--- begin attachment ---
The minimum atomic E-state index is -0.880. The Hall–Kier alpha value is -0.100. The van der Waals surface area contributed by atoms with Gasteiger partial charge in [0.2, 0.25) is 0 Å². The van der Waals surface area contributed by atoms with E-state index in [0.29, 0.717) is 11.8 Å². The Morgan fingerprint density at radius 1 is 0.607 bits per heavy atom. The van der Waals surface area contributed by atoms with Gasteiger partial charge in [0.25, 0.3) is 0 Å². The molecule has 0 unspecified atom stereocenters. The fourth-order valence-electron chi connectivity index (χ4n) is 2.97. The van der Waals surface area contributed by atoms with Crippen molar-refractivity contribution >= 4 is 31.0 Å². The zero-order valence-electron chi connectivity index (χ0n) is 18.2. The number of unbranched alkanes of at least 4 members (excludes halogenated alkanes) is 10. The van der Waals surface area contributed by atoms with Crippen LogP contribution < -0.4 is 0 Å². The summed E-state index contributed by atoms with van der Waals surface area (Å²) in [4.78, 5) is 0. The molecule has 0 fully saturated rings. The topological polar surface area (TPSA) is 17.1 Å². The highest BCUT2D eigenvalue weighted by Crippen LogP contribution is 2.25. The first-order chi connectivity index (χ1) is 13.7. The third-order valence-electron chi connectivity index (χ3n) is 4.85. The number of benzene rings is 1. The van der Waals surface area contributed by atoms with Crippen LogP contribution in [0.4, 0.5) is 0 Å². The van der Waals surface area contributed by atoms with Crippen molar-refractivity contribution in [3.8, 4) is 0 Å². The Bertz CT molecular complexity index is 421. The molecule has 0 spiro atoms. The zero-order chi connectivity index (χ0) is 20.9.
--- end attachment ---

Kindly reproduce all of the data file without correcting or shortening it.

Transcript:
The minimum atomic E-state index is -0.880. The Hall–Kier alpha value is -0.100. The van der Waals surface area contributed by atoms with Gasteiger partial charge in [0.2, 0.25) is 0 Å². The van der Waals surface area contributed by atoms with E-state index in [0.29, 0.717) is 11.8 Å². The Morgan fingerprint density at radius 1 is 0.607 bits per heavy atom. The van der Waals surface area contributed by atoms with Gasteiger partial charge in [0.25, 0.3) is 0 Å². The molecule has 0 unspecified atom stereocenters. The fourth-order valence-electron chi connectivity index (χ4n) is 2.97. The van der Waals surface area contributed by atoms with Crippen molar-refractivity contribution >= 4 is 31.0 Å². The zero-order valence-electron chi connectivity index (χ0n) is 18.2. The number of unbranched alkanes of at least 4 members (excludes halogenated alkanes) is 10. The van der Waals surface area contributed by atoms with Crippen LogP contribution < -0.4 is 0 Å². The summed E-state index contributed by atoms with van der Waals surface area (Å²) in [4.78, 5) is 0. The molecule has 0 fully saturated rings. The topological polar surface area (TPSA) is 17.1 Å². The highest BCUT2D eigenvalue weighted by Crippen LogP contribution is 2.25. The first-order chi connectivity index (χ1) is 13.7. The third-order valence-electron chi connectivity index (χ3n) is 4.85. The number of benzene rings is 1. The van der Waals surface area contributed by atoms with Crippen LogP contribution in [0.4, 0.5) is 0 Å². The van der Waals surface area contributed by atoms with Crippen molar-refractivity contribution in [3.8, 4) is 0 Å². The Bertz CT molecular complexity index is 421. The molecule has 0 spiro atoms. The zero-order chi connectivity index (χ0) is 20.9.